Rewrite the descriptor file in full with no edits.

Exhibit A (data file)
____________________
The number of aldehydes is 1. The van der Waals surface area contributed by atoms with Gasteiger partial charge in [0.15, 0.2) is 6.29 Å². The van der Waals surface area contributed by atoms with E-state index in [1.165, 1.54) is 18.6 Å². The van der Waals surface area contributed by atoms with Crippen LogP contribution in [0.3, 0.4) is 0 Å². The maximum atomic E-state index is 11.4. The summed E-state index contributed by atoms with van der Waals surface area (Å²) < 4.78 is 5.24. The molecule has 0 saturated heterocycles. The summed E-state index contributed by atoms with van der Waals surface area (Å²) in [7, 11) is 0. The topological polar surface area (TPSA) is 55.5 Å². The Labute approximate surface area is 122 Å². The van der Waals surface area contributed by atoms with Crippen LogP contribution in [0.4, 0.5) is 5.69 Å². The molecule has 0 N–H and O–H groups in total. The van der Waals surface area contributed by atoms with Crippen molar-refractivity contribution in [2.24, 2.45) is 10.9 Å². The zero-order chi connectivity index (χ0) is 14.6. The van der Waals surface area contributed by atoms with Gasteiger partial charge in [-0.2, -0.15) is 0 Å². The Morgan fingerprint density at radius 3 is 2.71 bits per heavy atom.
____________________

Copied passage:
The number of aldehydes is 1. The van der Waals surface area contributed by atoms with Gasteiger partial charge in [0.15, 0.2) is 6.29 Å². The van der Waals surface area contributed by atoms with E-state index in [1.165, 1.54) is 18.6 Å². The van der Waals surface area contributed by atoms with Crippen LogP contribution in [0.3, 0.4) is 0 Å². The maximum atomic E-state index is 11.4. The summed E-state index contributed by atoms with van der Waals surface area (Å²) < 4.78 is 5.24. The molecule has 0 saturated heterocycles. The summed E-state index contributed by atoms with van der Waals surface area (Å²) in [7, 11) is 0. The topological polar surface area (TPSA) is 55.5 Å². The Labute approximate surface area is 122 Å². The van der Waals surface area contributed by atoms with Crippen LogP contribution in [0.4, 0.5) is 5.69 Å². The molecule has 0 N–H and O–H groups in total. The van der Waals surface area contributed by atoms with Crippen molar-refractivity contribution in [2.24, 2.45) is 10.9 Å². The zero-order chi connectivity index (χ0) is 14.6. The van der Waals surface area contributed by atoms with Gasteiger partial charge in [-0.2, -0.15) is 0 Å². The Morgan fingerprint density at radius 3 is 2.71 bits per heavy atom.